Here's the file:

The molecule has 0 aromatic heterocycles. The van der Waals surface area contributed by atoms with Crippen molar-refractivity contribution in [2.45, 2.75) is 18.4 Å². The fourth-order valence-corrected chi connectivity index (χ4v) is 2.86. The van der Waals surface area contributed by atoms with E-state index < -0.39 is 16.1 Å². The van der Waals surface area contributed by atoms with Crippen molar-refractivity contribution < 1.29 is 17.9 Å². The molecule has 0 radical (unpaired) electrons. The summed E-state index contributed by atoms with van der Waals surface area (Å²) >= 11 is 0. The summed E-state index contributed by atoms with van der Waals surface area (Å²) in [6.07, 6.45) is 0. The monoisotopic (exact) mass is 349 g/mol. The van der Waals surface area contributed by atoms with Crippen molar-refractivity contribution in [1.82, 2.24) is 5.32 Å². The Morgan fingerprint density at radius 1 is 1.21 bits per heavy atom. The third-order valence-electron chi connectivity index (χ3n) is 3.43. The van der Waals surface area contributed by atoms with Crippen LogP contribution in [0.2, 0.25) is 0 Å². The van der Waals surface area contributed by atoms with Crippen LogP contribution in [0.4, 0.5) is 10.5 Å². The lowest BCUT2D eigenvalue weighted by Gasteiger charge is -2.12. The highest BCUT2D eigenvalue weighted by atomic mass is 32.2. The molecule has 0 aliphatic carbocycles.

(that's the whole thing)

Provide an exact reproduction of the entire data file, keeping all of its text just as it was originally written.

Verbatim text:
The molecule has 0 aromatic heterocycles. The van der Waals surface area contributed by atoms with Crippen molar-refractivity contribution in [2.45, 2.75) is 18.4 Å². The fourth-order valence-corrected chi connectivity index (χ4v) is 2.86. The van der Waals surface area contributed by atoms with E-state index < -0.39 is 16.1 Å². The van der Waals surface area contributed by atoms with Crippen molar-refractivity contribution < 1.29 is 17.9 Å². The molecule has 0 radical (unpaired) electrons. The summed E-state index contributed by atoms with van der Waals surface area (Å²) >= 11 is 0. The summed E-state index contributed by atoms with van der Waals surface area (Å²) in [6.07, 6.45) is 0. The monoisotopic (exact) mass is 349 g/mol. The van der Waals surface area contributed by atoms with Crippen molar-refractivity contribution in [1.82, 2.24) is 5.32 Å². The Morgan fingerprint density at radius 1 is 1.21 bits per heavy atom. The third-order valence-electron chi connectivity index (χ3n) is 3.43. The van der Waals surface area contributed by atoms with Crippen LogP contribution in [0.2, 0.25) is 0 Å². The van der Waals surface area contributed by atoms with Crippen LogP contribution in [0.4, 0.5) is 10.5 Å². The lowest BCUT2D eigenvalue weighted by Gasteiger charge is -2.12. The highest BCUT2D eigenvalue weighted by atomic mass is 32.2. The molecule has 0 aliphatic carbocycles.